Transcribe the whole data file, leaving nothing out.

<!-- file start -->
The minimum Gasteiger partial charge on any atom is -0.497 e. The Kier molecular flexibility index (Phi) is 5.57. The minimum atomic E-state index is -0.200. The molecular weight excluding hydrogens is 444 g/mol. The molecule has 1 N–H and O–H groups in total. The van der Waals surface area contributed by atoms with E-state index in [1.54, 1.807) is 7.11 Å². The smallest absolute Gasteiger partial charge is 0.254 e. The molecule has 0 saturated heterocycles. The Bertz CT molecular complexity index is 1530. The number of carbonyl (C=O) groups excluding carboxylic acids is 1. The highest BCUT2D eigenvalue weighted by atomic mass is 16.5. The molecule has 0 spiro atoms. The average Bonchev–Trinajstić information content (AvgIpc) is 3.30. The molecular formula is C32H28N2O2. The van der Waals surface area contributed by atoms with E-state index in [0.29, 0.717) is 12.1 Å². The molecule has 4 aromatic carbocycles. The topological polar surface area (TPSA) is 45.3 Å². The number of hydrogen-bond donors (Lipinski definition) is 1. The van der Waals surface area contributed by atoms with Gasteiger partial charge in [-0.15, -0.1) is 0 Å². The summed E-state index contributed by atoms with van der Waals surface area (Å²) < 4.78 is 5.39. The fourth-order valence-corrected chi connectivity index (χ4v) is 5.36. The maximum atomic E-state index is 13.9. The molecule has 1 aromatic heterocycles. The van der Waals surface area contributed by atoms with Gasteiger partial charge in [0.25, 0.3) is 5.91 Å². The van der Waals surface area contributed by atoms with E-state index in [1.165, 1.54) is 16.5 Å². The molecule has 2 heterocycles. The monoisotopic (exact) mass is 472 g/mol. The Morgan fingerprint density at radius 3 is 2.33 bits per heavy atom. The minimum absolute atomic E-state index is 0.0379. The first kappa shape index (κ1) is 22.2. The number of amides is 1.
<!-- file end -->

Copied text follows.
The minimum Gasteiger partial charge on any atom is -0.497 e. The Kier molecular flexibility index (Phi) is 5.57. The minimum atomic E-state index is -0.200. The molecular weight excluding hydrogens is 444 g/mol. The molecule has 1 N–H and O–H groups in total. The van der Waals surface area contributed by atoms with E-state index in [1.54, 1.807) is 7.11 Å². The smallest absolute Gasteiger partial charge is 0.254 e. The molecule has 0 saturated heterocycles. The Bertz CT molecular complexity index is 1530. The number of carbonyl (C=O) groups excluding carboxylic acids is 1. The highest BCUT2D eigenvalue weighted by atomic mass is 16.5. The molecule has 0 spiro atoms. The average Bonchev–Trinajstić information content (AvgIpc) is 3.30. The molecular formula is C32H28N2O2. The van der Waals surface area contributed by atoms with E-state index in [0.29, 0.717) is 12.1 Å². The molecule has 4 aromatic carbocycles. The topological polar surface area (TPSA) is 45.3 Å². The number of hydrogen-bond donors (Lipinski definition) is 1. The van der Waals surface area contributed by atoms with Gasteiger partial charge in [-0.15, -0.1) is 0 Å². The summed E-state index contributed by atoms with van der Waals surface area (Å²) < 4.78 is 5.39. The fourth-order valence-corrected chi connectivity index (χ4v) is 5.36. The maximum atomic E-state index is 13.9. The molecule has 1 aromatic heterocycles. The van der Waals surface area contributed by atoms with Gasteiger partial charge in [0.25, 0.3) is 5.91 Å². The van der Waals surface area contributed by atoms with E-state index in [1.165, 1.54) is 16.5 Å². The molecule has 2 heterocycles. The monoisotopic (exact) mass is 472 g/mol. The Morgan fingerprint density at radius 3 is 2.33 bits per heavy atom. The minimum absolute atomic E-state index is 0.0379. The first kappa shape index (κ1) is 22.2. The number of amides is 1.